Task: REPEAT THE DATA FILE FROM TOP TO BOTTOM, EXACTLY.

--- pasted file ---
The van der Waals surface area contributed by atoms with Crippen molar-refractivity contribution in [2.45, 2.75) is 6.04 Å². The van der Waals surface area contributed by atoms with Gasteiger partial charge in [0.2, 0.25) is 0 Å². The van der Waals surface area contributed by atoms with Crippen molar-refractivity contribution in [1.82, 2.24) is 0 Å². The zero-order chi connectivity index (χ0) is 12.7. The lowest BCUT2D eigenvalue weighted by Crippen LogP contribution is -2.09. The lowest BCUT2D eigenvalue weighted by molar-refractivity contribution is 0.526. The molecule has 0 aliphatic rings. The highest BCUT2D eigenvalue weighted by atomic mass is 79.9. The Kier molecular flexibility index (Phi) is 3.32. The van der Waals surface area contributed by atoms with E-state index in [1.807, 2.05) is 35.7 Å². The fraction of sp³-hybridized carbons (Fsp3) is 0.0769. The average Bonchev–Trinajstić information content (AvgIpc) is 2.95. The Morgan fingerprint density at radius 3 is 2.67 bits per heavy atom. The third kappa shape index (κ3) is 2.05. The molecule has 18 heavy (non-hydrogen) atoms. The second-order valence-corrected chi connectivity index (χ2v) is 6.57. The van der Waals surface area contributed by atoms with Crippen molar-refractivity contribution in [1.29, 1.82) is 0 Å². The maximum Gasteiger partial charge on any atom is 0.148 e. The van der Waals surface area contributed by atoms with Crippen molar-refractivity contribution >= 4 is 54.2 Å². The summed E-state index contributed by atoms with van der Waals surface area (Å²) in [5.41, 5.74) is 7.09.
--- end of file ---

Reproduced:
The van der Waals surface area contributed by atoms with Crippen molar-refractivity contribution in [2.45, 2.75) is 6.04 Å². The van der Waals surface area contributed by atoms with Gasteiger partial charge in [0.2, 0.25) is 0 Å². The van der Waals surface area contributed by atoms with Crippen molar-refractivity contribution in [1.82, 2.24) is 0 Å². The zero-order chi connectivity index (χ0) is 12.7. The lowest BCUT2D eigenvalue weighted by Crippen LogP contribution is -2.09. The lowest BCUT2D eigenvalue weighted by molar-refractivity contribution is 0.526. The molecule has 0 aliphatic rings. The highest BCUT2D eigenvalue weighted by atomic mass is 79.9. The Kier molecular flexibility index (Phi) is 3.32. The van der Waals surface area contributed by atoms with E-state index in [1.807, 2.05) is 35.7 Å². The fraction of sp³-hybridized carbons (Fsp3) is 0.0769. The average Bonchev–Trinajstić information content (AvgIpc) is 2.95. The Morgan fingerprint density at radius 3 is 2.67 bits per heavy atom. The third kappa shape index (κ3) is 2.05. The molecule has 18 heavy (non-hydrogen) atoms. The second-order valence-corrected chi connectivity index (χ2v) is 6.57. The van der Waals surface area contributed by atoms with Crippen molar-refractivity contribution in [1.29, 1.82) is 0 Å². The maximum Gasteiger partial charge on any atom is 0.148 e. The van der Waals surface area contributed by atoms with Crippen molar-refractivity contribution >= 4 is 54.2 Å². The summed E-state index contributed by atoms with van der Waals surface area (Å²) in [5.41, 5.74) is 7.09.